10 minutes or less to a relaxed mind and body

Photo by Fernando Brasil on Unsplash

Regular self-care doesn’t need to take a lot of time and effort, we just think it does, and consequently during times of intense stress and busy-ness, self-care often falls by the wayside for many people.  But self-care can take just minutes and have a big impact on moving your day from blah to better.  Here are some ways to easily incorporate self-care into your busy day:

1). Deep breathing – Deep breathing relaxes the nervous system which tells the body to relax, brings more oxygen to your brain and all the cells of your body, helping you to stay alert.  It also brings you into the present moment, which helps calm stressed thoughts and anxiety.  Deep breathing helps move lymph fluid through your body, which helps your immune system run more smoothly.  When you breathe in, your diaphragm (the dome-shaped muscle under your ribcage) flattens out, pushing your internal organs down slightly, and when you exhale, your organs move up again, giving your digestive system a gentle massage.

2). Fit in PT or other stretches / exercises – Everyone has little unused windows of time throughout their day to fit in a couple of stretches or simple exercises.  Do some leg lifts or lunge squats while waiting for your coffee to brew, or breakfast to cook, or while you brush your teeth.  Stretch your calves and hip flexors while filling your gas tank.  Roll your shoulders while your computer updates, etc.  On hold to speak to a customer service rep?  Put on your speaker phone and see how many PT exercises /stretches you can fit in during the time you wait.

3). Yoga on the go – Speaking of stretching,  check out this blog post https://www.doyouyoga.com/yoga-on-the-go/ for easy yoga stretches to do throughout your day. Youtube has a plethora of yoga instructional videos and some only take a few minutes!

4). Hydration – A water bottle or cup with a straw helps you drink more water throughout the day, which is essential as the days become warmer.  Our bodies are made up of about 70% water and they rely on hydration to keep our billions of cells functioning at their best.  Water also helps our muscles stay more flexible, so if you have chronic muscle tension, drink up!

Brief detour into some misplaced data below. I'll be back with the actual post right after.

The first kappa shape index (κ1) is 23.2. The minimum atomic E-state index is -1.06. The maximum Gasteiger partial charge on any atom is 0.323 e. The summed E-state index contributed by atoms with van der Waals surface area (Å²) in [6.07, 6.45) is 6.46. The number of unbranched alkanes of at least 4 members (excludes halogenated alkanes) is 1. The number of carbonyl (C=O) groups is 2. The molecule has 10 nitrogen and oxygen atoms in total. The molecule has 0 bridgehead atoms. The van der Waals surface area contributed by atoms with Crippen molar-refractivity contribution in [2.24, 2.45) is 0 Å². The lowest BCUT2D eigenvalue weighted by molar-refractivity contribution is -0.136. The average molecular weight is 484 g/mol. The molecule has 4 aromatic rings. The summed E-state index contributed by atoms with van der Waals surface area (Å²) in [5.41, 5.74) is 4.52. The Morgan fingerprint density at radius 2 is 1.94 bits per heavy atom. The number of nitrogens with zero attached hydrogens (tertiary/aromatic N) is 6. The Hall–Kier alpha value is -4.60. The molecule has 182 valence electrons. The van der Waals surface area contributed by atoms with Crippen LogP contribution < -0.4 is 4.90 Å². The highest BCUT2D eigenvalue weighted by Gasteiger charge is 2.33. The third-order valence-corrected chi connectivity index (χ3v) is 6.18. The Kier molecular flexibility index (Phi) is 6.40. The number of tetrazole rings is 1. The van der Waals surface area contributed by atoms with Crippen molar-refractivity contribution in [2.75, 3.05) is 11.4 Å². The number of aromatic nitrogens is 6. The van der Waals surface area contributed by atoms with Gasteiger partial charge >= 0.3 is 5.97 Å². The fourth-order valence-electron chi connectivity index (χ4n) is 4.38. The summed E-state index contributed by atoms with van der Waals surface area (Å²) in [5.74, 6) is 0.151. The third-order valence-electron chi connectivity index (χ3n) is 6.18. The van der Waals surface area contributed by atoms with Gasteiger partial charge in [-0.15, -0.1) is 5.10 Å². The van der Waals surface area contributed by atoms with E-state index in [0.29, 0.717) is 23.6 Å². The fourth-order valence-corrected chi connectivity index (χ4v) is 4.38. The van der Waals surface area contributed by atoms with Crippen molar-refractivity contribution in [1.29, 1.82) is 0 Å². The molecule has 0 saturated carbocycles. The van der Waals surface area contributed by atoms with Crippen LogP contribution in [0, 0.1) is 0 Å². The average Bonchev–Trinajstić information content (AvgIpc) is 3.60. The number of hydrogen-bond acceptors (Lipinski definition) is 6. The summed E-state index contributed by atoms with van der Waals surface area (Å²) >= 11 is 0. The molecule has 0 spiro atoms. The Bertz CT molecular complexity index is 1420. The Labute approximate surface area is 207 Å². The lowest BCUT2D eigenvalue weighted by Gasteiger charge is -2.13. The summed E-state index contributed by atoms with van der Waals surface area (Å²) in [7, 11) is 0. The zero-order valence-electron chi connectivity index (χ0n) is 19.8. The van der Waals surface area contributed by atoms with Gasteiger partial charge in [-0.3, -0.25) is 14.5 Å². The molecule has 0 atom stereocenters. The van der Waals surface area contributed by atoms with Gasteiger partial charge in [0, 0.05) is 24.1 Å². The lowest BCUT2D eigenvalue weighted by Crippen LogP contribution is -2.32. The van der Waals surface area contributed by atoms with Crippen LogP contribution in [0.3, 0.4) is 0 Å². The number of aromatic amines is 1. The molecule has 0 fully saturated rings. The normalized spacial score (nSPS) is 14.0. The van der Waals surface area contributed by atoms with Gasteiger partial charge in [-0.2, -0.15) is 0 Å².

5). Grounding yourself – Have racing thoughts, anxiety, or just a tendency to “fast-forward” in your mind to the next thing you have to get done, leading you to feel like there’s never “enough” time in your day to do everything on your list? When you notice any of this happening, stop and bring your attention to your feet.  Notice what sensations you pick up through the soles of your feet.  Imagine you can grow roots from the soles of your feet deep into the Earth.  Feel how the Earth supports you and anchors you in this present moment.  You can do this even while in your car at a stop light or stuck in traffic.

6). “Taking in the good” – Most of us use our imaginations for visualizing all the bad things that can happen, making us stressed and miserable!  This is called “negativity bias” and kept our ancestors alive eons ago, when worrying that there might be a saber-toothed tiger outside our cave helped them to survive just as much as knowing that there was a dangerous predator lurking nearby.  Unfortunately our nervous systems haven’t evolved since then, and our tigers are now our bosses, finances, healthcare system, government, and climate change to name a few.  It’s easy to overly focus on the negative while ignoring or minimizing all the good things that happen during your day.  Balance your perspective by doing what psychologist and author, Rick Hanson describes as “taking in the good.”  Look for little positive things that happen throughout your day and bring all your attention to them to really feel them.  Birds singing, sunny blue skies, a discount on your latte, a short commute, a laughing child, the possibilities are endless!  Want to learn more?  Read Dr. Hanson’s book: Hardwiring Happiness.

7). Positive self-talk – On a similar note, we often have internal dialogue with ourselves that is…well, pretty mean to be honest.  “You totally screwed that up, I can’t believe you did that, crap, I think I messed up my shoulder, now I’ll never get that thing done,” etc.  It’s common to be unaware of these thoughts about ourselves and have feelings of low self-esteem, anxiety, depression, and/or constantly falling behind or coming up short of our expectations.  Often when people begin a meditation practice, thoughts like this are the first to come up, leading them to believe that they are “not a good meditator” when really these thoughts are normal.  Bringing awareness to negative self-talk is the first step, flipping the script is the second.  If your thought is “I never have enough time” try this instead “wow, I ran out of time again, hmm, I need to look at my habits and my schedule to see how I can manage my time better.”  Or instead of “my body feels so heavy, slow and old,” try “I’m noticing myself moving more slowly with more effort than I’d like, but I’m doing my best and with a little more activity every day, I know I will increase my strength and vitality.”  This is not sugar-coating anything, just responding to your thoughts with more love and appreciation, which will initiate the changes you want to bring about faster.  You can do this!

If these are difficult to remember on a regular basis, write each one down on an index card, plus any others you know of, shuffle them, and pick one or more each morning to do during your day.  This will mix up your routines and keep you from getting into self-care “ruts.”

I hope this post helps you find more moments of Zen in your day!